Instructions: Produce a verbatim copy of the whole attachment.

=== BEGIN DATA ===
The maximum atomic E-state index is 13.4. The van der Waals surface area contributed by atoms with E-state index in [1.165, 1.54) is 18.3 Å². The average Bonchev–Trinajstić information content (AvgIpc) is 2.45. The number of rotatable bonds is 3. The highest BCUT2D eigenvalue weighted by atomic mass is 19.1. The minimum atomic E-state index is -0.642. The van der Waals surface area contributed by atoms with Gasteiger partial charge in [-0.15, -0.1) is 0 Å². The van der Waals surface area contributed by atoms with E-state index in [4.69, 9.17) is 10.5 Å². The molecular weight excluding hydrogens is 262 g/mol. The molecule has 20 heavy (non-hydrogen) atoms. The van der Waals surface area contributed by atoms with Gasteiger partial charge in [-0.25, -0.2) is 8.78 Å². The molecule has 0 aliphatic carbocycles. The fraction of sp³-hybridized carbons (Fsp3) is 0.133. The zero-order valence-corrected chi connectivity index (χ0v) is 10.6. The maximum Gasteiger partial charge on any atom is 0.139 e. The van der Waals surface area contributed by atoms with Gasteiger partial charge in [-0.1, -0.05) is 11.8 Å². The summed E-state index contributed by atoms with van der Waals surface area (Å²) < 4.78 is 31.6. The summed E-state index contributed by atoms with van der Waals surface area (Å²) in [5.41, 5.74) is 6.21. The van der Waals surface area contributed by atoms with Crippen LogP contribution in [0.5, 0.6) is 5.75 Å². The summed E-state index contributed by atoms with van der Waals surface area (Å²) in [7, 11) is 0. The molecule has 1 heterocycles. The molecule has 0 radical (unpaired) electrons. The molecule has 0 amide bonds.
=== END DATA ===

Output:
The maximum atomic E-state index is 13.4. The van der Waals surface area contributed by atoms with E-state index in [1.165, 1.54) is 18.3 Å². The average Bonchev–Trinajstić information content (AvgIpc) is 2.45. The number of rotatable bonds is 3. The highest BCUT2D eigenvalue weighted by atomic mass is 19.1. The minimum atomic E-state index is -0.642. The van der Waals surface area contributed by atoms with Gasteiger partial charge in [-0.15, -0.1) is 0 Å². The van der Waals surface area contributed by atoms with E-state index in [4.69, 9.17) is 10.5 Å². The molecular weight excluding hydrogens is 262 g/mol. The molecule has 20 heavy (non-hydrogen) atoms. The van der Waals surface area contributed by atoms with Gasteiger partial charge in [-0.25, -0.2) is 8.78 Å². The molecule has 0 aliphatic carbocycles. The fraction of sp³-hybridized carbons (Fsp3) is 0.133. The zero-order valence-corrected chi connectivity index (χ0v) is 10.6. The maximum Gasteiger partial charge on any atom is 0.139 e. The van der Waals surface area contributed by atoms with Gasteiger partial charge in [-0.1, -0.05) is 11.8 Å². The summed E-state index contributed by atoms with van der Waals surface area (Å²) < 4.78 is 31.6. The summed E-state index contributed by atoms with van der Waals surface area (Å²) in [5.41, 5.74) is 6.21. The van der Waals surface area contributed by atoms with Crippen LogP contribution in [0.5, 0.6) is 5.75 Å². The summed E-state index contributed by atoms with van der Waals surface area (Å²) in [7, 11) is 0. The molecule has 1 heterocycles. The molecule has 0 radical (unpaired) electrons. The molecule has 0 amide bonds.